3 Replies Latest reply on Sep 15, 2015 8:56 AM by jtrudeau

    "OEM" of PC (AMD CPU, GPU) + OS: Windows 10 Pro. Cross-platform targets: Android/Linux-like, Windows

    code_review

      I built my own machine with AMD hardware CPU: FX-4350 Black, GPU: R9-2XX, 990 FX chipset and motherboard: ASROCK Extreme 9.  OS is Windows 10 Pro, or openSUSE 13.2 Linux on another SSD if necessary - Windows 10 still seems fragile and blue-screens.

       

      I'm beginning development to reach the mobile Android-and-other-Linux-like OS platforms and Windows 10, so I make heavy use of AMD-V in virtualizaton, (e.g. Android, Linux, Windows 10(phone) emulators).

      I was using VirtualBox 5.x until it spontaneously hosted 32-bit only environments. So I use Windows 10 Pro's Hyper-V for now.

       

      I prefer the Visual Studio (2015) IDE as of now.

       

      There is so much talk of "cross-platform" development within the Microsoft Visual Studio community. The most popular methods of packaging an app to a target platform's app store include using Google's Javascript V8 and Node.js projects, along with Apache Cordova. Secondly, there's a C/C++ way to write code that targets Android, Linux, Windows 10/phone/"Universal". I recently been programming in interpreted languages e.g. CPython 2.7/3.x, which has the advantage of being pre-installed in almost every Linux-like environment. I'm aware of the GIL, however, and it seems Python 3.x has ways to make the most out of  4 CPU cores, which is the upper-limit of compute core hardware on Android and most other machines atm, where if more cores are needed, the additional cores are provided by a GPU.  I know the Java language, but C# thoroughly. Downloading a run-time that doesn't already exist on the target platform would be an annoyance for some users. I know the C stdlib somewhat, but I'm very inexperienced with C++.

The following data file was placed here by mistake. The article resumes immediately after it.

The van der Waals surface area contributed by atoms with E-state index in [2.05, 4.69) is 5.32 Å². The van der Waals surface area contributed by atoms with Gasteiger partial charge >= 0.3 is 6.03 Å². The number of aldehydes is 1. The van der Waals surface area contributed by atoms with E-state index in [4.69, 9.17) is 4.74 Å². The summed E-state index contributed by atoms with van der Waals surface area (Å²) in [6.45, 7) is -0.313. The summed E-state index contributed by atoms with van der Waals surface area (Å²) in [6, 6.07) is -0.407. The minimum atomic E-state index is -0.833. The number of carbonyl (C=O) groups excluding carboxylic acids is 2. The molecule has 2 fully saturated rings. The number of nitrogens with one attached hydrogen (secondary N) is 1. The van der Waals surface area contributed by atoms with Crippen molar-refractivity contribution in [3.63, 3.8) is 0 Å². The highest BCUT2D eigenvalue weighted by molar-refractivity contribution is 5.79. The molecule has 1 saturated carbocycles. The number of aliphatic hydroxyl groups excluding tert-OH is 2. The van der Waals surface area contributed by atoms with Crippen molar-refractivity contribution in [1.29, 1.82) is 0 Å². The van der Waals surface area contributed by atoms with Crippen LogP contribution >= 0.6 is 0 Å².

I'm highly interested in using the AMD compute libraries to maximize performance on mobile and desktop platforms built with AMD CPU/GPU/HSA hardware.